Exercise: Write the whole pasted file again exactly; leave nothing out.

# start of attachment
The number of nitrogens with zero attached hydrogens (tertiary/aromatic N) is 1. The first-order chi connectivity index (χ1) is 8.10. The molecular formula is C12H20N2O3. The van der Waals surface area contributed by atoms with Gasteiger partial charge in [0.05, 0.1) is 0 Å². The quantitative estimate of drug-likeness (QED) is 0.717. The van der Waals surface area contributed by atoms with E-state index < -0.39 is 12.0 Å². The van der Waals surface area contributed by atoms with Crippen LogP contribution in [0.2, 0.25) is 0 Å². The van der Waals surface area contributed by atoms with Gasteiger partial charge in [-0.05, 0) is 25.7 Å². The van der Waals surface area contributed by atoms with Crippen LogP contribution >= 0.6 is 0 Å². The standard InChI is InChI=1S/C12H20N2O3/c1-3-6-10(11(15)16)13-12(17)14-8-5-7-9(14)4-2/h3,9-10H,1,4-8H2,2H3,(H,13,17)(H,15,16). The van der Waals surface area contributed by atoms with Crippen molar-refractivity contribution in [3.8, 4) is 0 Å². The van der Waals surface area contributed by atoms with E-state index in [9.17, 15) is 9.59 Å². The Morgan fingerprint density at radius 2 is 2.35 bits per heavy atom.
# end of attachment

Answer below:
The number of nitrogens with zero attached hydrogens (tertiary/aromatic N) is 1. The first-order chi connectivity index (χ1) is 8.10. The molecular formula is C12H20N2O3. The van der Waals surface area contributed by atoms with Gasteiger partial charge in [0.05, 0.1) is 0 Å². The quantitative estimate of drug-likeness (QED) is 0.717. The van der Waals surface area contributed by atoms with E-state index < -0.39 is 12.0 Å². The van der Waals surface area contributed by atoms with Crippen LogP contribution in [0.2, 0.25) is 0 Å². The van der Waals surface area contributed by atoms with Gasteiger partial charge in [-0.05, 0) is 25.7 Å². The van der Waals surface area contributed by atoms with Crippen LogP contribution >= 0.6 is 0 Å². The standard InChI is InChI=1S/C12H20N2O3/c1-3-6-10(11(15)16)13-12(17)14-8-5-7-9(14)4-2/h3,9-10H,1,4-8H2,2H3,(H,13,17)(H,15,16). The van der Waals surface area contributed by atoms with Crippen molar-refractivity contribution in [3.8, 4) is 0 Å². The van der Waals surface area contributed by atoms with E-state index in [9.17, 15) is 9.59 Å². The Morgan fingerprint density at radius 2 is 2.35 bits per heavy atom.